Islands in the Anthropocene
October 9, 2017
Photography Trip to Iceland and Cuba – May 2018
What do Iceland and Cuba have in common?
Besides the fact that they are islands struggling for survival in the midst of rising seas and climate changes, they are both destinations for Dr. Michael Mortimer, and an intrepid group of photographers traveling with Photo Workshop Adventures in May 2018.
Do you have a camera? Do you like to travel? Can you imagine experiencing these two polar opposite environments, back to back, in 14 days?
If so, read on….
In the early 21st century, whether we knew it or not, the world entered the Anthropocene—a new epoch where human presence is felt in every system on the planet, and where nothing on the planet is free from the influence of humanity. The Anthropocene forces us to recognize that the environmental problems we now face are our own doing, and the solutions are likewise ours to craft. Island nations such as Iceland and Cuba are unique in this rapidly changing world. They are struggling with threats to biodiversity, sea level rise, food security, and water supplies.
Islands in the Anthropocene is a unique, one-time travel offering for comparing two fascinating island nations from a photographic perspective. We will be exploring together the risks and possibilities these two places face in the decades to come.
But here’s where it gets really exciting (and different)… this adventure is not just about photography. Dr. Michael Mortimer, the Founding Director and Faculty Member at the Center for Leadership in Global Sustainability at Virginia Tech, is traveling with the group on this amazing journey. Best of all, he is an accomplished photographer and makes it a point to always have his camera with him while traveling the globe.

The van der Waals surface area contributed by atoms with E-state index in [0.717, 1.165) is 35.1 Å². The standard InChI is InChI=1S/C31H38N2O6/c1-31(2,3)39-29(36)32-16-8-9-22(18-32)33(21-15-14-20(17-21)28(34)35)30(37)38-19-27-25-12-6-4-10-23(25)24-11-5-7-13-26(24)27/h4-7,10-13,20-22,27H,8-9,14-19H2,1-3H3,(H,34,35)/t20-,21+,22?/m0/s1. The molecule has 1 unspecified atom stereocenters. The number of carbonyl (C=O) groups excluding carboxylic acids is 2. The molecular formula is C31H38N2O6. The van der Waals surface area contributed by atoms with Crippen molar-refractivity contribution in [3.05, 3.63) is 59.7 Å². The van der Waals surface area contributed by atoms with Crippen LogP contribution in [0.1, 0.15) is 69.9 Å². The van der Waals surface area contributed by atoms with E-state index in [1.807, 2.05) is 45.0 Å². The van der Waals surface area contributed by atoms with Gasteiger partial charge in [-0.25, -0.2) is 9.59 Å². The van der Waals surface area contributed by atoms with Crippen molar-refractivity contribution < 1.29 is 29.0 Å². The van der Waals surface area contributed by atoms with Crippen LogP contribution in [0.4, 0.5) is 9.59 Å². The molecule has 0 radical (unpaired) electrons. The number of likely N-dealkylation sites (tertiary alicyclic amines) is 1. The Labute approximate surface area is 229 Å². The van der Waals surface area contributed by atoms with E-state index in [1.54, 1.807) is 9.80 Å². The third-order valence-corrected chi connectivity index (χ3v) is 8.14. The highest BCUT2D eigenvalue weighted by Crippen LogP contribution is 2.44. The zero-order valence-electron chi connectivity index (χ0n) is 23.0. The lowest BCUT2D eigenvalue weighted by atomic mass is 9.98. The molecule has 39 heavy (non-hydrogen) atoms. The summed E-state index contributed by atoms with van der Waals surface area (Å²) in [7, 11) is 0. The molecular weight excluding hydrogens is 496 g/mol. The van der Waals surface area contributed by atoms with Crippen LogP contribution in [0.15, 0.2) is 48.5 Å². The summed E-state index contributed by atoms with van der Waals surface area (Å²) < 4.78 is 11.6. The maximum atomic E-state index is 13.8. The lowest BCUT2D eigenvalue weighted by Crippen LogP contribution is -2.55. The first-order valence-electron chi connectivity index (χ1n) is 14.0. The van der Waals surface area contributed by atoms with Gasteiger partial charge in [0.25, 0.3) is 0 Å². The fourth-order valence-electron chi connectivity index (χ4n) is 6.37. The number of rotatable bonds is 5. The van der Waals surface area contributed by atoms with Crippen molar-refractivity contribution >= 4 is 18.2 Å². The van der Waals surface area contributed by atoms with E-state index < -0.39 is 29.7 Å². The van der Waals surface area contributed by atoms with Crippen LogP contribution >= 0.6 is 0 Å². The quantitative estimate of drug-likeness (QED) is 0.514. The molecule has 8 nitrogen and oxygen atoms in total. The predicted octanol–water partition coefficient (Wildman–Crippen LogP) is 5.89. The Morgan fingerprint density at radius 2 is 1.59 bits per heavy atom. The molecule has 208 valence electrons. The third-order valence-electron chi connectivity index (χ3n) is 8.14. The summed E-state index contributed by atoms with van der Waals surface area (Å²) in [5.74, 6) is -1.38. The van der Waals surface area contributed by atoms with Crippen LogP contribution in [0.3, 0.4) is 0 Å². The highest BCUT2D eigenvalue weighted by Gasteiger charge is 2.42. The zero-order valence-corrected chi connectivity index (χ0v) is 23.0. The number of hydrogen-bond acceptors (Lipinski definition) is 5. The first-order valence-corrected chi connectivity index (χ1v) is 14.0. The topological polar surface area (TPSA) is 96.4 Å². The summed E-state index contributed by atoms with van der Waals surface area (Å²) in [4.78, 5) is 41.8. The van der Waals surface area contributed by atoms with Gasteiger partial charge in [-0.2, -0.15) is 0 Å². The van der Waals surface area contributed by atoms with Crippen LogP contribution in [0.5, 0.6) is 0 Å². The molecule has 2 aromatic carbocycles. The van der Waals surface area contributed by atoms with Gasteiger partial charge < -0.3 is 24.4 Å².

Iceland — The land of the Northern Lights and harsh but spectacular landscapes. But what of its environment? Or its future? Is everything as it seems?
- Iceland has been ranked one of the ‘greenest’ countries in the world, yet the little island produces more greenhouse gases (GHGs) than most of the countries in Europe, and other island nations like Japan and the United Kingdom.
- What will the effects of global climate change be on Iceland’s dramatic but surprisingly fragile landscape? Since when are more trees a problem?
- Are Iceland’s iconic glaciers disappearing? Are its seas rising?
- Are Iceland’s geothermal power and hydropower the clean, green alternatives they’re cracked up to be? Are they a solution or part of the problem?
Cuba — A tropical paradise with a storied past, Cuba offers us a unique view of a world few have been able to see. Is it the world’s most sustainable country? Is this island a model for sustainable development in the Anthropocene?
- Cuba has recently been ranked by the World Wildlife Fund as one of the world’s most sustainable places due to its high score on the human development index compared to its relatively low economic output and rates of material production and consumption.
- How has Cuba managed to protect tropical rainforests and coral reefs, build sustainable food and agriculture systems, and provide universal healthcare and education despite economic sanctions and geopolitical marginalization?
- How are climate change and the rise of international tourism threatening Cuba’s rich natural and cultural heritage, from mangrove forests and untouched beaches to colonial architecture and historic farm communities?
- Is Cuba a model of self-reliance? Is the island a shining example of sustainable luxury? What lessons does Cuba have to teach us about living the good life in the Anthropocene?
Photo Workshop Adventures invites you to explore these issues through the lens of your camera. Come along if you love photography, are concerned about the planet’s future, and want to learn more about both.